I prowled the galleries and nooks and crannies of the multi-story whitewashed mansion that served as her house, atelier and museum, admiring the multitude of her creations. The life-size or larger pieces carved from masses oak, cedar, mahogany and other trees -- in her 70s, she was still able to heft a chain saw -- embody so much of energy that if you stare long enough at any of 'em, you might believe they could actually become animated.
Kimme took inspiration from Tobagonian culture as well as that of Cuba -- a country she frequently visited -- and Africa, portraying Cuban musicians, Harlem Renaissance dancers as well as pieces reflecting native African religious (Orisha) art. Working in a multitude of media, including charcoal, oils, watercolors, and even embroidery, she was particularly inspired by folk themes as well as mythology.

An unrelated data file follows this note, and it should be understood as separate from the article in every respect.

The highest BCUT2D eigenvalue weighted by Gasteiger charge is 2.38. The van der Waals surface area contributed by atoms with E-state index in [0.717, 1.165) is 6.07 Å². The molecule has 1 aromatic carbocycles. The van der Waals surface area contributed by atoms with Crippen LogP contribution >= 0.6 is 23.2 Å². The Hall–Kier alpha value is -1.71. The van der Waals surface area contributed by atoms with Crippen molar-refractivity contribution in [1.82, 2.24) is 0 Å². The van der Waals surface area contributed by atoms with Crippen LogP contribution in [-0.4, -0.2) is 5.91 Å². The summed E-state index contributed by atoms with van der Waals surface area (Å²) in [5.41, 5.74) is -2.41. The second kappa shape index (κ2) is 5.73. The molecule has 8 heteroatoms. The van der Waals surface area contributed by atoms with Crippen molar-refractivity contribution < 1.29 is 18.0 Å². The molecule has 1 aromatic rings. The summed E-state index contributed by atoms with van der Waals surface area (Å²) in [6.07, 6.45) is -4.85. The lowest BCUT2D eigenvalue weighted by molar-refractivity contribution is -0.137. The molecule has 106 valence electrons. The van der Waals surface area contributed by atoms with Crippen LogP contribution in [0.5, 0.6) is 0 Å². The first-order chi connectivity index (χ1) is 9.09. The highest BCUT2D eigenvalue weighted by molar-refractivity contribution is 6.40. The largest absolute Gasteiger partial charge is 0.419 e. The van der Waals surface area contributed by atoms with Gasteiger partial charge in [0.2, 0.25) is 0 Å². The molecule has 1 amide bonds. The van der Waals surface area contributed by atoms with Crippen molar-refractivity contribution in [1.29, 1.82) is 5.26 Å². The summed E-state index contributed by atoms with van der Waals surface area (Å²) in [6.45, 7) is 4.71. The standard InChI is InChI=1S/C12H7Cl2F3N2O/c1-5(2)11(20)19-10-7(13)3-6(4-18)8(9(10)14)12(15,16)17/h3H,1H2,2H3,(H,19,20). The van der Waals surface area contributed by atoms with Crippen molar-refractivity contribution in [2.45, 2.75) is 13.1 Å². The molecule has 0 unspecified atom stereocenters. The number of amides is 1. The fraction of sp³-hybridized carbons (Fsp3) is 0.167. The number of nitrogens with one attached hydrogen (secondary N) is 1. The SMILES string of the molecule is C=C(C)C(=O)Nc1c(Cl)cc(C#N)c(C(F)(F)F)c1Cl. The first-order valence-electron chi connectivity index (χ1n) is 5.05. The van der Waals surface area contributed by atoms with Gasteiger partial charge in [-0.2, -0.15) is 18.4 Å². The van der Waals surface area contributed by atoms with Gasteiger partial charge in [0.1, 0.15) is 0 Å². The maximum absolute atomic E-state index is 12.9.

The house is itself a work of art with cobalt blue bird sculptures perched on the roof, a mermaid lounging beside the pool, murals on the front facade, and fretwork all about. Curiously, I spent an hour on the property and didn't run into another visitor until I was about to leave. And I was told that locals rarely, if ever, visit the museum.